Adapted by Jack Neary

This is probably the most traditionally-written adaptation on my list, following the magical Collodi story very closely as it wends its way through the ups and downs experienced by Gepetto, the lonely old toymaker, whose dream is to have a son, and the wooden puppet he creates who proves--after a long journey of trial and discovery--to be the answer to Gepetto's prayers.All the memorable characters are here, including the rowdy and obnoxious Fire Eater, the Blue (initially Green) Fairy, and the notorious Killer Whale who, in the story and in this adaptation, is known more correctly as the Great Monstrous Dogfish. And the storyteller is Gepetto's stalwart pooch, Alidoro, whose "work" consists of lying in front of Gepetto's shop doing everything BUT protecting the place. Of course, there is plenty of humor along the way, and plenty of entertainment for not only the kids but also for the adults in the audience. It's a very suspenseful story, with action, adventure, songs and dances. It's also a challenge for theatre companies who will find fun ways to make noses grow and turn little boys into donkeys right in front of the audience members' eyes!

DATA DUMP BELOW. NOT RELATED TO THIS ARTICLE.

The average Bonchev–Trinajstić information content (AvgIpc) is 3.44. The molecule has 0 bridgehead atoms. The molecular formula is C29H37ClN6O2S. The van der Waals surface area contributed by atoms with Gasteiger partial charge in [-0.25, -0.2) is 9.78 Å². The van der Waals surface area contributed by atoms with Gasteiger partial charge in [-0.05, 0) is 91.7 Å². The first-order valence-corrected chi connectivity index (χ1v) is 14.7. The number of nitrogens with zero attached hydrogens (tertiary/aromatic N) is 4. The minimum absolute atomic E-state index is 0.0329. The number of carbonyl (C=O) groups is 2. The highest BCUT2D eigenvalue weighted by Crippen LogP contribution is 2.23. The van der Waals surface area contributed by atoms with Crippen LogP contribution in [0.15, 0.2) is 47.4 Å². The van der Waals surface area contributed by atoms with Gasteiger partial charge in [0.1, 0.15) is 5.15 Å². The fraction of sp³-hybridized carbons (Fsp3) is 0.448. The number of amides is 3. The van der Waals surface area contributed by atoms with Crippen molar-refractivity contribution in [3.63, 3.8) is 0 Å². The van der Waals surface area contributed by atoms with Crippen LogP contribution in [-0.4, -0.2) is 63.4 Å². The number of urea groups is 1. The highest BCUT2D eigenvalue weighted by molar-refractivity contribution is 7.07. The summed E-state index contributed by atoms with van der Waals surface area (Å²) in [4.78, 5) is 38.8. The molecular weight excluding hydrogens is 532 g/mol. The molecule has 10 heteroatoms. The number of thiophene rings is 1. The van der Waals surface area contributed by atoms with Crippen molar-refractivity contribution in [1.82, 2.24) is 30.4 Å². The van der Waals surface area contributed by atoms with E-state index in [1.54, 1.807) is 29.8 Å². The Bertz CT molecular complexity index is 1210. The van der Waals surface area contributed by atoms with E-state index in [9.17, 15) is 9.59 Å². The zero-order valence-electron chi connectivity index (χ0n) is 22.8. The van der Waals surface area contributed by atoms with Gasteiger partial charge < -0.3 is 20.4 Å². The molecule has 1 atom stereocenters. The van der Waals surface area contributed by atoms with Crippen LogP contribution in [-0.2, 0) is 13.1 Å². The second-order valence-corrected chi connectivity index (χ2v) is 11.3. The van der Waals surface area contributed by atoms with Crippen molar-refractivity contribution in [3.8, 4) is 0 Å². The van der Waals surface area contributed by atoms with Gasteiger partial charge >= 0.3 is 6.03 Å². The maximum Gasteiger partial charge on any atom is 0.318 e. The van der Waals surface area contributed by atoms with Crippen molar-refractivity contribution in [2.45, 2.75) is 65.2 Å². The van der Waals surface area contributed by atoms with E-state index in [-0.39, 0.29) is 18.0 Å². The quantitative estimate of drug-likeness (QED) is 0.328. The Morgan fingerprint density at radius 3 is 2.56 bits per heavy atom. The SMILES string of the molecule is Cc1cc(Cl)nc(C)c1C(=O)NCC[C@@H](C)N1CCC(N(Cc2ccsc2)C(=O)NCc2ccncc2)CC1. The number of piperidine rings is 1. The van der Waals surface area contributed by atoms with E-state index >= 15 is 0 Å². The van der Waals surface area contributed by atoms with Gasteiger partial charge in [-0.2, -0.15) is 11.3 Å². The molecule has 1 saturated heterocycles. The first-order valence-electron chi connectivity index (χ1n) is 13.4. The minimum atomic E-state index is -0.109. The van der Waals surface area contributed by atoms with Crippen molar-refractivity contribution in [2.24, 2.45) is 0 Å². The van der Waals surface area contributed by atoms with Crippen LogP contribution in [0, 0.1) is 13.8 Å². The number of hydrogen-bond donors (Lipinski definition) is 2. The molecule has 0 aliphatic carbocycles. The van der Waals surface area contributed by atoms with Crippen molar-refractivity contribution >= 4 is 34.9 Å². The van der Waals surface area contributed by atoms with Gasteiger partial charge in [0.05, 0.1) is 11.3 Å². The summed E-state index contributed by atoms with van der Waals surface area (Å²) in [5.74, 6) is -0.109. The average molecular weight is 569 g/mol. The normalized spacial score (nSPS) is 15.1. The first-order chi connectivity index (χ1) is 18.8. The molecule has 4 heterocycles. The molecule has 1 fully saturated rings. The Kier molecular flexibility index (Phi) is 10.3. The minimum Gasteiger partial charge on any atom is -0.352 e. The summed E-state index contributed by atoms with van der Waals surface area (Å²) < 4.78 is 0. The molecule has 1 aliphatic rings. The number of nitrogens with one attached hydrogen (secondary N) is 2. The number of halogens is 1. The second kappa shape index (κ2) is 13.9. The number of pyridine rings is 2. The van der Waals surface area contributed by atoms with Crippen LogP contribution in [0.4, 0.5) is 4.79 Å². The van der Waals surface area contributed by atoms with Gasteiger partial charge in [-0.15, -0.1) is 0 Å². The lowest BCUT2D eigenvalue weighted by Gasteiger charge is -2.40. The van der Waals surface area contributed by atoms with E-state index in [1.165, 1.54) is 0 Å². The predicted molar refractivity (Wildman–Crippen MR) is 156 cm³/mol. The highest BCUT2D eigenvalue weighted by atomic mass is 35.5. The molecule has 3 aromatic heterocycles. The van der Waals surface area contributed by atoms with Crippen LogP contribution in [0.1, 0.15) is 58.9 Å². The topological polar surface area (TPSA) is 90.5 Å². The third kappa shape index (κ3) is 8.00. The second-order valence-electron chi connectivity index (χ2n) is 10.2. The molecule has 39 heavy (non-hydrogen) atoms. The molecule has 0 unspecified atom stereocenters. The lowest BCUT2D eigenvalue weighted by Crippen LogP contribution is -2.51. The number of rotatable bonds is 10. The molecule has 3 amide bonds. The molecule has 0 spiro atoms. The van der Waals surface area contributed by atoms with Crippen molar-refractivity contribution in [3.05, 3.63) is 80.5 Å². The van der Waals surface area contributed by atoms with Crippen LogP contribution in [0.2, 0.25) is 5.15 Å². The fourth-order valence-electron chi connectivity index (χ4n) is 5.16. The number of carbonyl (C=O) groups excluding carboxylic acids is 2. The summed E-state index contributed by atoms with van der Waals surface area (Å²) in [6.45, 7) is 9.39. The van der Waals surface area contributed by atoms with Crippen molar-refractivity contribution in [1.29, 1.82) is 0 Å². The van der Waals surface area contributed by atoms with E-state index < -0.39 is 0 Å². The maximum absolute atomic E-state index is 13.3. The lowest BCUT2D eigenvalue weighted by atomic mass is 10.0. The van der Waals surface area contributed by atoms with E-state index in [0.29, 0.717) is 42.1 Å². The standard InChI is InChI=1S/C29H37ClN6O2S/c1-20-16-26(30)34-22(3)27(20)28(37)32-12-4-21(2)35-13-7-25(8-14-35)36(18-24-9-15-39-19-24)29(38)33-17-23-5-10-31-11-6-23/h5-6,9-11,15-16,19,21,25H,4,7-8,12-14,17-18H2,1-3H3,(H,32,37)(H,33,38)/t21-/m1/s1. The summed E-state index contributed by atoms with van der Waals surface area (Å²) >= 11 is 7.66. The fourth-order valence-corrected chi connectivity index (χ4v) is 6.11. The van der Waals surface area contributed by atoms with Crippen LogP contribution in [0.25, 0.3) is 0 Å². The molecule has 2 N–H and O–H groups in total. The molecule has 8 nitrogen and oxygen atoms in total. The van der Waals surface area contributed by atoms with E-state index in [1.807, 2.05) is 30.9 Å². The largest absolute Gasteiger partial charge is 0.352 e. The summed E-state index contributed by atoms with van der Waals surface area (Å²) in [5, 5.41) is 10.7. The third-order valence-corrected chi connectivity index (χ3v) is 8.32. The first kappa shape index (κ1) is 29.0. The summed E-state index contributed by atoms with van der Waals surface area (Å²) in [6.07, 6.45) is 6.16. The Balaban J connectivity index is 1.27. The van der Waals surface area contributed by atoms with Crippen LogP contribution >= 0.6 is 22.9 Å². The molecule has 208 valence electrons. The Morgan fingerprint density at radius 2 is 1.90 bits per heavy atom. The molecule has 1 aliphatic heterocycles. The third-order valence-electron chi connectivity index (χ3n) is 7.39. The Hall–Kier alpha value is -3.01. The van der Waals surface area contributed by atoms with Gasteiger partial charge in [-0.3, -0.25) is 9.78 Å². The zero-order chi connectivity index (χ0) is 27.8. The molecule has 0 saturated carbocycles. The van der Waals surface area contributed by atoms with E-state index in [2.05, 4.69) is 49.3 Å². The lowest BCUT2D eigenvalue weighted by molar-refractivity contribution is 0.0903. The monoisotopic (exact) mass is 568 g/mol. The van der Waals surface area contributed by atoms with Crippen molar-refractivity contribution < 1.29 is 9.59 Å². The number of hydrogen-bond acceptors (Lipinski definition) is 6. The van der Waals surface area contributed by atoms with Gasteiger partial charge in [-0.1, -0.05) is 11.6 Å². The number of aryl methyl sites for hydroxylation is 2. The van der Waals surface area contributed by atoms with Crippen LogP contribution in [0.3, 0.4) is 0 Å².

The CastAlidoro, the Merchant, Gepetto, Angelina, Fire Eater, Blue Fairy, Giuseppe, Pinocchio, Vendors 1 and 2, Gorgio


The Setting:

Around and about a tiny village in Italy in the 19th century. The set is flexible, and accommodates a number of different, easily identified areas, including the inside of the Great Monstrous Dogfish.